At the moment, “improvement” is the watchword for Baker Garden & Gift, which has served the gardeners of the Fargo, N.D., area since 1959 and looks to step up its presence in the market — both in terms of physical buildings and the company’s website.
Baker Garden & Gift’s main retail location is supplemented by a secondary property — added to the business in 1993 – used for growing plant material and as a home office for the company’s landscape service. President Eric Baker says that while his growing operation is limited in volume, the Fargo area has come to rely on Baker Garden & Gift for edibles and other smaller-scale plant material.
“As far as smaller stuff, we have about an acre of greenhouse production we supply ourselves with. We certainly buy-in a decent amount of stuff, too,” Baker says. “Fargo’s not necessarily rural, but compared to other cities, there are a lot of scratch gardeners, so we do a decent job on vegetables and making sure we have good material. I guess we’re a go-to for that. We sell a fair amount of fruit trees, and we’re still kind of farming-oriented, even though our city’s [more than] a quarter of a million people.”
Despite its commanding position in its market, Baker Garden & Gift wasn’t immune to the unseasonably cold weather that impacted many garden centers throughout the U.S. this spring.
A season of speedbumps
Spring 2018 brought Baker Garden & Gift a challenging pattern of weather. The long North Dakota winter made customers cautious and kept them out of their gardens, though Baker says this tends to happen in the Fargo area.
“Interesting enough, we’re so far north that people have a good memory,” he says. “There are going to be those impatient people that are like, ‘alright, I’m going to buy it and hold onto [plants until the weather improves].’ This year was just sluggish and temps were just below average, which forces people to hold out, as they should this far north.
“What I’ve been telling people is that our normal, super-busy six-week period turned into an extremely busy three-week period,” Baker adds. “Luckily, we had a fairly dry spring, so we had zero weekends where we got rained out. That kind of saved us. I’d say the cold slowed us down, but the dry part of the season actually enabled us to do as much as we did the year before, if not better.”
I’m looking forward to seeing how other garden centers continue to elevate their platforms. For certain entities, the people who are innovative and changing, there’s certainly room for [learning] from younger generations going forward, and it’s not in every industry that you can say that. I’m looking forward to the future.” – ERIC BAKER, PRESIDENT, BAKER GARDEN & GIFT
Baker gives some credit for the strong year to Baker Garden & Gift’s calendar of well-attended events and seminars for providing off-season revenue that mitigated the compacted spring.
“One thing that’s probably going to push us over the top again this year is [that] we did quite a few seminars this last January, February and March,” he says. “I think, with the increased sales, doing these events, that supplemental income helped us push through the late spring season, cash flow-wise.”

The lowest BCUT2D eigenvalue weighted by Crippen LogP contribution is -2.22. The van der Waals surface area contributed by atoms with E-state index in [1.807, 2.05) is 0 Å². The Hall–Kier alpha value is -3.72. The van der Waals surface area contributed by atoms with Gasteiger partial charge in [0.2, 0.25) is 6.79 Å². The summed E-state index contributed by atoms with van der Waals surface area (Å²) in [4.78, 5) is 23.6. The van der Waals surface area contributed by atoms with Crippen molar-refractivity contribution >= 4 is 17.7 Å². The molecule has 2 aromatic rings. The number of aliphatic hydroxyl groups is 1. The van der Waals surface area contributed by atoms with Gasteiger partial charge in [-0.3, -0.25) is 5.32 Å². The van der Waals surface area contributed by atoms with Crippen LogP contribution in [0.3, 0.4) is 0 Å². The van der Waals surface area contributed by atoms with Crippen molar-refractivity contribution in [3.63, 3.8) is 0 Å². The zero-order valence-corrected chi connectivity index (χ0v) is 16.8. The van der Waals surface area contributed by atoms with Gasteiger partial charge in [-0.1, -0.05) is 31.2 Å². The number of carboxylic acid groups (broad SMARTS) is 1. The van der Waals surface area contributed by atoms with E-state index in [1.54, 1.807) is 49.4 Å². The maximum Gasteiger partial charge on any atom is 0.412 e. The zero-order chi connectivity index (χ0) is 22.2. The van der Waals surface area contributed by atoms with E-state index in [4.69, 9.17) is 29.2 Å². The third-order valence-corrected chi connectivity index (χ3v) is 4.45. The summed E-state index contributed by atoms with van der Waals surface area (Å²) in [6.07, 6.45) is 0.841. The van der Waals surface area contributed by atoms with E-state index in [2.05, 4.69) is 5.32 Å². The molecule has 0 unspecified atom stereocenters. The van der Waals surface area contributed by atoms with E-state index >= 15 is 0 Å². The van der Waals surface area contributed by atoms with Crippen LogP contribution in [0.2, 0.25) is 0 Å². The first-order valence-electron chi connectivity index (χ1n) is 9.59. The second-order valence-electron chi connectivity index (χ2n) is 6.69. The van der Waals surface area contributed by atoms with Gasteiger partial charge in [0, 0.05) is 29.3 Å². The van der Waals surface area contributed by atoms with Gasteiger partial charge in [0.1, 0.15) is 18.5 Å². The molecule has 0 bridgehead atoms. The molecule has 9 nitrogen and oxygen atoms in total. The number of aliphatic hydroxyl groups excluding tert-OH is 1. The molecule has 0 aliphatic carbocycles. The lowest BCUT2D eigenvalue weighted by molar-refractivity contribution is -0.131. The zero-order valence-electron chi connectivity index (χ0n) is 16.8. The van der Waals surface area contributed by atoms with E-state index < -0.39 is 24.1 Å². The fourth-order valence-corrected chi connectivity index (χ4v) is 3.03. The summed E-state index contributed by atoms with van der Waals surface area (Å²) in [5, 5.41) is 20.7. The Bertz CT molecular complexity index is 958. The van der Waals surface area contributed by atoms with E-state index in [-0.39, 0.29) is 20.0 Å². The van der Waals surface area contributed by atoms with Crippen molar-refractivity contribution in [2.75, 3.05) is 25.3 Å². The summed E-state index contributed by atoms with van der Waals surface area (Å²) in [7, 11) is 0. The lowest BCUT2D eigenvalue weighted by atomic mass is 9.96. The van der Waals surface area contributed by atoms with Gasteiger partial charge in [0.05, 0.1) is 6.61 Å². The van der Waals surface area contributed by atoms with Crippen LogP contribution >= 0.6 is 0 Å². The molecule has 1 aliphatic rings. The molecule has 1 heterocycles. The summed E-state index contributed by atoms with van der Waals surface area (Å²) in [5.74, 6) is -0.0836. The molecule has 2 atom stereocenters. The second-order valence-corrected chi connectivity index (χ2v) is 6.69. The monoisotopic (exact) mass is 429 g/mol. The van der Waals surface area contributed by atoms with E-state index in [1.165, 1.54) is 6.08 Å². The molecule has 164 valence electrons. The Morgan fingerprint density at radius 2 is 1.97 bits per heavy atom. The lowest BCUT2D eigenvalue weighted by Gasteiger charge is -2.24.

Taking the leap
Baker knows that a good sales year should be capitalized on. Long-term plans are in motion to upgrade the company’s 19-acre secondary site; including improvements to growing facilities, a new landscaping headquarters and, potentially, a second retail storefront. Last year, a new modern building was constructed to house the company’s landscape department, and Baker is in the process of shopping for complementary new greenhouse structures.
“I’m just in the process of updating some of our greenhouses at our grow facility — I’ll just call it our farm,” Baker says. “So, this might be a five-year plan for us, but eventually [the farm will] become retail for me. I’m pretty certain it’s just a matter of time before that happens. I’m trying to be strategic about buying the right house that’ll look nice in the retail environment.”
Baker has ambitions for his company that necessitate a physical expansion, though diligence and restraint are crucial when renovating facilities and opening new locations.
“Our push is going to be expansion. We’re in a smaller market, so I have to expand somewhat slowly,” Baker says. “Once that infrastructure gets put into place, I might dabble in potentially wholesaling and a few other things.”
This push for expansion also extends to Baker Garden & Gift’s online presence. Baker says he’s working with a local developer to refresh the company’s website to offer a more modern experience.
“The existing [site] we have is pretty plain jane and was developed about five years ago,” he says. “I’m good friends with Tangletown Gardens in Minneapolis, and I kind of took their website as inspiration. Our website is going to have a kind of similar feel and shape to theirs.”
Whether launching a new location, improving greenhouses or revitalizing a website, Baker is dedicated to harnessing forward momentum and is excited to see what his and other businesses in the garden retail industry can accomplish.
“I’m looking forward to seeing how other garden centers continue to elevate their platforms,” he says. “For certain entities, the people who are innovative and changing, there’s certainly room for [learning] from younger generations going forward, and it’s not in every industry that you can say that. I’m looking forward to the future.”